Both of these studies seems to indicate that while our initial set point for handling difficult situations may be biologically determined, we can increase our “resilience quotient” through cognitive and psychological strategies. This is comforting news as we face the impacts of the global financial meltdown and the other challenges that will face us as we move deeper into this century.
Bram Cohen (left) is the founder and Chief Scientific Officer of BitTorrent, the maker of a popular software program for transferring large files around the Internet. In addition to the normal challenges and complexities a corporate executive must deal with, Cohen faces an extra hurdle. He has Asperger’s Syndrome, a condition that creates large gaps between the intellectual and social abilities of the individuals who have it. Many medical and psychology professionals view it is a mild autistic disorder though that conjecture is still somewhat controversial.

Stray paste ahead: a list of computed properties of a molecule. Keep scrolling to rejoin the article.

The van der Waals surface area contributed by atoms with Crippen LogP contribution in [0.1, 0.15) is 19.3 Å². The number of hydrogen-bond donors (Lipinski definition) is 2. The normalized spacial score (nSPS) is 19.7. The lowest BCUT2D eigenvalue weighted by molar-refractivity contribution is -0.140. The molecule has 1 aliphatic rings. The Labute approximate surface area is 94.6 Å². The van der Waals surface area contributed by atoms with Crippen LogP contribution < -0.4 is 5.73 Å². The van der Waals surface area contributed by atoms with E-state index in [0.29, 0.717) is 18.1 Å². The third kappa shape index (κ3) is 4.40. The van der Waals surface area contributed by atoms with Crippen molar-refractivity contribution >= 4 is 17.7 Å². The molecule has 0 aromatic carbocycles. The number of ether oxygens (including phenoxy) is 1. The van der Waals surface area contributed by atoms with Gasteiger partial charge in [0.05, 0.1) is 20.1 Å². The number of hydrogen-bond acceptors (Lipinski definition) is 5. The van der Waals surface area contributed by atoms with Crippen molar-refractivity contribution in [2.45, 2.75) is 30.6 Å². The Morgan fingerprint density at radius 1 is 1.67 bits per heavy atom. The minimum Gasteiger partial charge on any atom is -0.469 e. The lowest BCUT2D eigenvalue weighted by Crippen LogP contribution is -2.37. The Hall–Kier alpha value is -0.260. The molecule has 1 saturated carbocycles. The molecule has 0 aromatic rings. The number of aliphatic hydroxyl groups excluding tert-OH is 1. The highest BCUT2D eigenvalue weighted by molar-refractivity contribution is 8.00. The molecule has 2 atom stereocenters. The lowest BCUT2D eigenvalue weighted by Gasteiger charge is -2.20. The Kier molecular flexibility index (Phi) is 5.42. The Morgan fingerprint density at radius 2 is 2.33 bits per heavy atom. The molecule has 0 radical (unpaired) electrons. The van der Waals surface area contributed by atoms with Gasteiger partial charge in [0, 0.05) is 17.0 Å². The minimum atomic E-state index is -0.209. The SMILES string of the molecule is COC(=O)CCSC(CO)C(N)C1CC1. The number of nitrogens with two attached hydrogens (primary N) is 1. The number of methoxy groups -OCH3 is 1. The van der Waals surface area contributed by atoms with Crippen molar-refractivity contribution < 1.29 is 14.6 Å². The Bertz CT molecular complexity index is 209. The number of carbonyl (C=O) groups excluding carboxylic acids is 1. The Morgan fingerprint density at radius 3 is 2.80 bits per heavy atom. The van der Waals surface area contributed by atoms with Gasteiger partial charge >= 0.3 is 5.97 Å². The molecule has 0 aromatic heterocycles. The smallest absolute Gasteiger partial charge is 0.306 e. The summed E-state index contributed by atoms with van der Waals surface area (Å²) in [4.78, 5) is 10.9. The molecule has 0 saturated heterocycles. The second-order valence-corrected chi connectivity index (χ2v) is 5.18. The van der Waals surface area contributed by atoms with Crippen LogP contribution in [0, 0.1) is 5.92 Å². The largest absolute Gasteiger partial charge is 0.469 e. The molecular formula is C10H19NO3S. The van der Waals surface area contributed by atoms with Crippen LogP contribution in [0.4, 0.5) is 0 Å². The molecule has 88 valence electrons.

The extent of the challenges he has overcome were recently highlighted in a story in BusinessWeek. Mr. Cohen exhibited the symptoms of Asperger’s at an early age. During his adolescence, he excelled at computer programming, but he had trouble relating to the social milieu of his peers. He kept mostly to himself until he moved to San Francisco, where he found “geek heaven.” Suddenly, his social ills didn’t seem to matter so much.